By Fiach Mac Fhionnlaoich
It seemed to make sense. A city renowned for its cultural sensibilities, rich artistic ecosystem and the music that echoed up and down its main street every day of the week. Making a bid to become the European Capital City of Culture seemed like an inevitability for Galway and a welcome means of investment in the artists and arts organisations that mark the city apart. But criticism began to mount from many quarters during the preparations.
Local organisations and politicians raised concerns regarding fundraising, cash flow and funding commitments and the relationship between the organisers of Galway 2020, and local arts organisations such as Druid Theatre Company, Fibín, Galway Film Fleadh and others became antagonistic when they should have been natural allies. This is without mentioning the controversy that surrounded the busking bye-laws introduced by the City Council at the beginning of this year.
The uncontrolled rise of insurance premiums put an additional strain on a budget which was already falling short of the funding projections in the city’s bid to the judging committee, thanks in part to the funding the organisers had hoped to secure from private businesses failing to trickle in. The Minister for Culture waded in, expressing ‘deep concern’, as the board and organisational structure of Galway 2020 suffered resignation after resignation and a revolving door of leadership.
In hindsight, the opening ceremony seems like an auspicious sign of what was to come. First, Leo Varadkar, in all his apparent wisdom, decided to set the date for a general election on the very day he was to attend the opening ceremony, thus ensuring his own absence from proceedings, but also those who might have been inclined to attend if they had not had to remain in other parts of the country. It was not a promising sign of political faith in the project.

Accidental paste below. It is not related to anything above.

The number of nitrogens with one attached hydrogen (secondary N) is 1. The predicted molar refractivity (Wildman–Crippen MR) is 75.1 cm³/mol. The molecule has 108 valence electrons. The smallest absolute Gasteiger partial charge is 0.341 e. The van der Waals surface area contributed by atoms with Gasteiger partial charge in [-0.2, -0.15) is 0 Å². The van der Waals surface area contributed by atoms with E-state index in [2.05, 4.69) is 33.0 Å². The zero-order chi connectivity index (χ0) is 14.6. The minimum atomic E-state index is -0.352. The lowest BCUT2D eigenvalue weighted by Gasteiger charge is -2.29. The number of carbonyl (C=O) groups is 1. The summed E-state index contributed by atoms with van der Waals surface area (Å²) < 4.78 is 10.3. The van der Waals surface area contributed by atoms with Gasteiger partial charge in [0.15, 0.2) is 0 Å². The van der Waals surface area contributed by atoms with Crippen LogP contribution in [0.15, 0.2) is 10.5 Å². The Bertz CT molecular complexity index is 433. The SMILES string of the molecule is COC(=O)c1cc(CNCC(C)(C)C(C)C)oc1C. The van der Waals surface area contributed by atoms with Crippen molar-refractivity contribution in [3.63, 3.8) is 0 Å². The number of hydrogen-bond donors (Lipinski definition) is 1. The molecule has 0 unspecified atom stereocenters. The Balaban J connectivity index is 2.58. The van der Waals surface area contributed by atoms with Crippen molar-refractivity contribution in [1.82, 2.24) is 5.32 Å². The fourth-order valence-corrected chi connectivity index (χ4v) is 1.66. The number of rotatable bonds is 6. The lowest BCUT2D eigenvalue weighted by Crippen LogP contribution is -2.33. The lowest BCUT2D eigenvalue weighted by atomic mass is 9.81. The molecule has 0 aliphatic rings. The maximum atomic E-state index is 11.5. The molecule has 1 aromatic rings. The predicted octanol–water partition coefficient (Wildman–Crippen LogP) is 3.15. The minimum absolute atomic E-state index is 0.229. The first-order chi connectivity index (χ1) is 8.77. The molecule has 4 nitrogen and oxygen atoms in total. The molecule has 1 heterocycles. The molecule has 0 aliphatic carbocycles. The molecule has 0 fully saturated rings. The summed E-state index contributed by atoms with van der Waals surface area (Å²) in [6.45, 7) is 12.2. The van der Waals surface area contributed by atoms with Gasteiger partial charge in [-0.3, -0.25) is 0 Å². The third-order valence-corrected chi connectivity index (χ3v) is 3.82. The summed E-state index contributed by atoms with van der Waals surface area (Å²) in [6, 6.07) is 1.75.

That issue became moot when weather warnings ensured that not only was it necessary to postpone the opening ceremony, but resulted in its complete cancellation. From there, things continued to snowball even before the current public health crisis created by COVID-19 resulted in the cancellation of ambitious projects such as Branar’s Sruth an Teanga, which was to make use of the vacant space of Galway Airport to bring audiences on a journey through the history of the Irish language. The refusal of additional funding by the City Council following the disaster of the opening ceremony was another nail in the coffin.
Perhaps the current circumstances were a blessing in disguise for some of the organisers. The current emergency is sure to generate some sympathy and a reprieve from the controversy. But for the artists and grassroots organisations of the city and county, the failures of the organising structure of Galway 2020 and the current COVID-19 pandemic represent are two enormous blows to their ability to continue to contribute to the cultural fabric of the city. Whatever our stance on the result of organisers’ efforts, supporting those who entertain and brighten our days, cause us to re-examine and think, to dance and create must be a priority in the months ahead.